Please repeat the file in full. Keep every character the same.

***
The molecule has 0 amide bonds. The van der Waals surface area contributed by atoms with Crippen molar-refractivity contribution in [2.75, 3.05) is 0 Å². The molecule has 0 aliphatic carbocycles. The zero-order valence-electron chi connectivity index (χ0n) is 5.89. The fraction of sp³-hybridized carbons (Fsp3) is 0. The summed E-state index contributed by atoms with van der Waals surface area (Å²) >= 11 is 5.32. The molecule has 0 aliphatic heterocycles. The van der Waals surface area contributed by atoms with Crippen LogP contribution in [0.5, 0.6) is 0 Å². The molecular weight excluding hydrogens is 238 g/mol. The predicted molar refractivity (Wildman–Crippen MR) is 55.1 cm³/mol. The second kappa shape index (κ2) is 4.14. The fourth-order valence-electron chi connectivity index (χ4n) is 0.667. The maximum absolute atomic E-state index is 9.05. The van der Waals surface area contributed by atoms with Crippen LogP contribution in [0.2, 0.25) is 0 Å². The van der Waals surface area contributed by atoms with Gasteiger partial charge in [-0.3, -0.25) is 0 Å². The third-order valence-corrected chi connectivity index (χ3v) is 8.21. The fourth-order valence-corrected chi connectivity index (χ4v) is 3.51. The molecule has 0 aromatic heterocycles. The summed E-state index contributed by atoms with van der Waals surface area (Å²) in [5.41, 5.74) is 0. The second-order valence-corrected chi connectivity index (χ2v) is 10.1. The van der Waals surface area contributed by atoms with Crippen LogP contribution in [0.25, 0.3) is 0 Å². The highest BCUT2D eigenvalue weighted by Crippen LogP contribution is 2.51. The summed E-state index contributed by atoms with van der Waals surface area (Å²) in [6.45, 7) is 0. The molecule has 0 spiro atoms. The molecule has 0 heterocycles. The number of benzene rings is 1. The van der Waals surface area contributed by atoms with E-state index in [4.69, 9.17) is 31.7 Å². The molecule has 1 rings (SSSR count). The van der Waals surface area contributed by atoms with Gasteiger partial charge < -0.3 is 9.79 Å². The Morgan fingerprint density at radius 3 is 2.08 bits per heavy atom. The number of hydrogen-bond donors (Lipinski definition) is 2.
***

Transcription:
The molecule has 0 amide bonds. The van der Waals surface area contributed by atoms with Crippen molar-refractivity contribution in [2.75, 3.05) is 0 Å². The molecule has 0 aliphatic carbocycles. The zero-order valence-electron chi connectivity index (χ0n) is 5.89. The fraction of sp³-hybridized carbons (Fsp3) is 0. The summed E-state index contributed by atoms with van der Waals surface area (Å²) >= 11 is 5.32. The molecule has 0 aliphatic heterocycles. The van der Waals surface area contributed by atoms with Crippen LogP contribution in [0.5, 0.6) is 0 Å². The molecular weight excluding hydrogens is 238 g/mol. The predicted molar refractivity (Wildman–Crippen MR) is 55.1 cm³/mol. The second kappa shape index (κ2) is 4.14. The fourth-order valence-electron chi connectivity index (χ4n) is 0.667. The maximum absolute atomic E-state index is 9.05. The van der Waals surface area contributed by atoms with Crippen LogP contribution in [0.2, 0.25) is 0 Å². The van der Waals surface area contributed by atoms with Gasteiger partial charge in [-0.3, -0.25) is 0 Å². The third-order valence-corrected chi connectivity index (χ3v) is 8.21. The fourth-order valence-corrected chi connectivity index (χ4v) is 3.51. The molecule has 0 aromatic heterocycles. The summed E-state index contributed by atoms with van der Waals surface area (Å²) in [5.41, 5.74) is 0. The second-order valence-corrected chi connectivity index (χ2v) is 10.1. The van der Waals surface area contributed by atoms with Crippen LogP contribution in [0.25, 0.3) is 0 Å². The highest BCUT2D eigenvalue weighted by Crippen LogP contribution is 2.51. The summed E-state index contributed by atoms with van der Waals surface area (Å²) in [6.45, 7) is 0. The molecule has 0 spiro atoms. The molecule has 0 heterocycles. The number of benzene rings is 1. The van der Waals surface area contributed by atoms with E-state index in [4.69, 9.17) is 31.7 Å². The molecule has 1 rings (SSSR count). The van der Waals surface area contributed by atoms with Gasteiger partial charge < -0.3 is 9.79 Å². The Morgan fingerprint density at radius 3 is 2.08 bits per heavy atom. The number of hydrogen-bond donors (Lipinski definition) is 2.